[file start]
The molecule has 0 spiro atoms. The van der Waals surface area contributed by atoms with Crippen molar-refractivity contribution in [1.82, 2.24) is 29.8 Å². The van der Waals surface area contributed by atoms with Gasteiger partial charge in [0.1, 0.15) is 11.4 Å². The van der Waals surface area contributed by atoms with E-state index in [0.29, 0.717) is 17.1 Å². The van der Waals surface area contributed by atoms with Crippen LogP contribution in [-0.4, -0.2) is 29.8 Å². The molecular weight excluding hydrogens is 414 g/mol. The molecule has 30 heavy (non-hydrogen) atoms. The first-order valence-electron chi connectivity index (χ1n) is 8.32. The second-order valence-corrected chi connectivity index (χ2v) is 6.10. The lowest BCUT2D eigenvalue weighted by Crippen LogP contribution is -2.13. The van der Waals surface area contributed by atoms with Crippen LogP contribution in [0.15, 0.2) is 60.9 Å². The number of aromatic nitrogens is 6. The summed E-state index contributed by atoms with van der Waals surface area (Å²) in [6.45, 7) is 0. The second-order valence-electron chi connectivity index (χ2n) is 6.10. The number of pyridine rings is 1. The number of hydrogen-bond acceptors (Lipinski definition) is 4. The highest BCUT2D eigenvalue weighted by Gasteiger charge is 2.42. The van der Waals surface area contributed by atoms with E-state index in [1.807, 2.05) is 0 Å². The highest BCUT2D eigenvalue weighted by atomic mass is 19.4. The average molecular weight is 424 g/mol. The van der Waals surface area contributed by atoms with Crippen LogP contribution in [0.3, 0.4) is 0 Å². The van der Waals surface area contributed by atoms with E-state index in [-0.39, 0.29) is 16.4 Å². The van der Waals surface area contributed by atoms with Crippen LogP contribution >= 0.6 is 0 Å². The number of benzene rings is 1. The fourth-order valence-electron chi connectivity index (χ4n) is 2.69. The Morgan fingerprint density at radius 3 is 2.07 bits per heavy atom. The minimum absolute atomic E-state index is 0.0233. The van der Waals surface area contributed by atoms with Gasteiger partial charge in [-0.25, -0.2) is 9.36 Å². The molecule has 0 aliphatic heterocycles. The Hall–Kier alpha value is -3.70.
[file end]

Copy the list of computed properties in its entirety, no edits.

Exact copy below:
The molecule has 0 spiro atoms. The van der Waals surface area contributed by atoms with Crippen molar-refractivity contribution in [1.82, 2.24) is 29.8 Å². The van der Waals surface area contributed by atoms with Gasteiger partial charge in [0.1, 0.15) is 11.4 Å². The van der Waals surface area contributed by atoms with E-state index in [0.29, 0.717) is 17.1 Å². The van der Waals surface area contributed by atoms with Crippen LogP contribution in [-0.4, -0.2) is 29.8 Å². The molecular weight excluding hydrogens is 414 g/mol. The molecule has 30 heavy (non-hydrogen) atoms. The first-order valence-electron chi connectivity index (χ1n) is 8.32. The second-order valence-corrected chi connectivity index (χ2v) is 6.10. The lowest BCUT2D eigenvalue weighted by Crippen LogP contribution is -2.13. The van der Waals surface area contributed by atoms with Crippen LogP contribution in [0.15, 0.2) is 60.9 Å². The number of aromatic nitrogens is 6. The summed E-state index contributed by atoms with van der Waals surface area (Å²) in [6.45, 7) is 0. The second-order valence-electron chi connectivity index (χ2n) is 6.10. The number of pyridine rings is 1. The number of hydrogen-bond acceptors (Lipinski definition) is 4. The highest BCUT2D eigenvalue weighted by Gasteiger charge is 2.42. The van der Waals surface area contributed by atoms with E-state index in [1.807, 2.05) is 0 Å². The highest BCUT2D eigenvalue weighted by atomic mass is 19.4. The average molecular weight is 424 g/mol. The van der Waals surface area contributed by atoms with Crippen LogP contribution in [0.3, 0.4) is 0 Å². The van der Waals surface area contributed by atoms with E-state index in [-0.39, 0.29) is 16.4 Å². The van der Waals surface area contributed by atoms with Crippen LogP contribution >= 0.6 is 0 Å². The number of benzene rings is 1. The fourth-order valence-electron chi connectivity index (χ4n) is 2.69. The Morgan fingerprint density at radius 3 is 2.07 bits per heavy atom. The minimum absolute atomic E-state index is 0.0233. The van der Waals surface area contributed by atoms with Gasteiger partial charge in [-0.25, -0.2) is 9.36 Å². The molecule has 0 aliphatic heterocycles. The Hall–Kier alpha value is -3.70.